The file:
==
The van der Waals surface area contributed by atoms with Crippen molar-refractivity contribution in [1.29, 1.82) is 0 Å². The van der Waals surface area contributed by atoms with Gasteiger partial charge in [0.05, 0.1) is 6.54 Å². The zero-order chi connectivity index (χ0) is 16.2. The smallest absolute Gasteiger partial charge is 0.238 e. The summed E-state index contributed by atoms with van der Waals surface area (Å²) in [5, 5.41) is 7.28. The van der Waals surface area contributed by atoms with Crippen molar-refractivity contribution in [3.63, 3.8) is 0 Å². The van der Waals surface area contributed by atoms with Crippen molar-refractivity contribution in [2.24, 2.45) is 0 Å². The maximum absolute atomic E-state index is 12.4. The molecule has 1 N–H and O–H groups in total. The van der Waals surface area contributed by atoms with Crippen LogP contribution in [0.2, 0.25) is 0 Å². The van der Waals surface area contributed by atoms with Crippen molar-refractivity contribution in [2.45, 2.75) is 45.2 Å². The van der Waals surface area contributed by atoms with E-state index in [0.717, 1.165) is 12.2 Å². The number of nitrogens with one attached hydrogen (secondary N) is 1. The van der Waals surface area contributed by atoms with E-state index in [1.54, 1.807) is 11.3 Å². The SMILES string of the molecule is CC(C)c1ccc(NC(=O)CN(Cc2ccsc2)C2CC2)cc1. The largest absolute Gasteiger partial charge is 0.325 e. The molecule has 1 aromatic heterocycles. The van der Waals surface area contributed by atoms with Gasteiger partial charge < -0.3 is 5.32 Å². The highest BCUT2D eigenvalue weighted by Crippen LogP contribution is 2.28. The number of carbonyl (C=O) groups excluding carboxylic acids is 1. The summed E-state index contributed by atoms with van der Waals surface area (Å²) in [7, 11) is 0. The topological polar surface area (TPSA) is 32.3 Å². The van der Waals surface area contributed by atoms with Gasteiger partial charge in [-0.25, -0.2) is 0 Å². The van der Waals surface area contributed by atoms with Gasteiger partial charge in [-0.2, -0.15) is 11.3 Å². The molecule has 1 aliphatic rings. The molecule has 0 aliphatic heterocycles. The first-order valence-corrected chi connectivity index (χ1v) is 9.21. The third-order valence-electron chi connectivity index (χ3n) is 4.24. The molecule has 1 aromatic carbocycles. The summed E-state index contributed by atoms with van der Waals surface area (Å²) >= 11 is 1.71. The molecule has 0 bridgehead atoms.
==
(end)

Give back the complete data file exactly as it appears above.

The van der Waals surface area contributed by atoms with Crippen molar-refractivity contribution in [1.29, 1.82) is 0 Å². The van der Waals surface area contributed by atoms with Gasteiger partial charge in [0.05, 0.1) is 6.54 Å². The zero-order chi connectivity index (χ0) is 16.2. The smallest absolute Gasteiger partial charge is 0.238 e. The summed E-state index contributed by atoms with van der Waals surface area (Å²) in [5, 5.41) is 7.28. The van der Waals surface area contributed by atoms with Crippen molar-refractivity contribution in [3.63, 3.8) is 0 Å². The van der Waals surface area contributed by atoms with Crippen molar-refractivity contribution in [2.24, 2.45) is 0 Å². The maximum absolute atomic E-state index is 12.4. The molecule has 1 N–H and O–H groups in total. The van der Waals surface area contributed by atoms with Crippen LogP contribution in [0.2, 0.25) is 0 Å². The van der Waals surface area contributed by atoms with Crippen molar-refractivity contribution in [2.45, 2.75) is 45.2 Å². The van der Waals surface area contributed by atoms with E-state index in [0.717, 1.165) is 12.2 Å². The number of nitrogens with one attached hydrogen (secondary N) is 1. The van der Waals surface area contributed by atoms with E-state index in [1.54, 1.807) is 11.3 Å². The SMILES string of the molecule is CC(C)c1ccc(NC(=O)CN(Cc2ccsc2)C2CC2)cc1. The largest absolute Gasteiger partial charge is 0.325 e. The molecule has 1 aromatic heterocycles. The van der Waals surface area contributed by atoms with Gasteiger partial charge < -0.3 is 5.32 Å². The highest BCUT2D eigenvalue weighted by Crippen LogP contribution is 2.28. The number of carbonyl (C=O) groups excluding carboxylic acids is 1. The summed E-state index contributed by atoms with van der Waals surface area (Å²) in [7, 11) is 0. The topological polar surface area (TPSA) is 32.3 Å². The van der Waals surface area contributed by atoms with Gasteiger partial charge in [-0.25, -0.2) is 0 Å². The van der Waals surface area contributed by atoms with Gasteiger partial charge in [-0.2, -0.15) is 11.3 Å². The molecule has 1 aliphatic rings. The molecule has 0 aliphatic heterocycles. The first-order valence-corrected chi connectivity index (χ1v) is 9.21. The third-order valence-electron chi connectivity index (χ3n) is 4.24. The molecule has 1 aromatic carbocycles. The summed E-state index contributed by atoms with van der Waals surface area (Å²) >= 11 is 1.71. The molecule has 0 bridgehead atoms.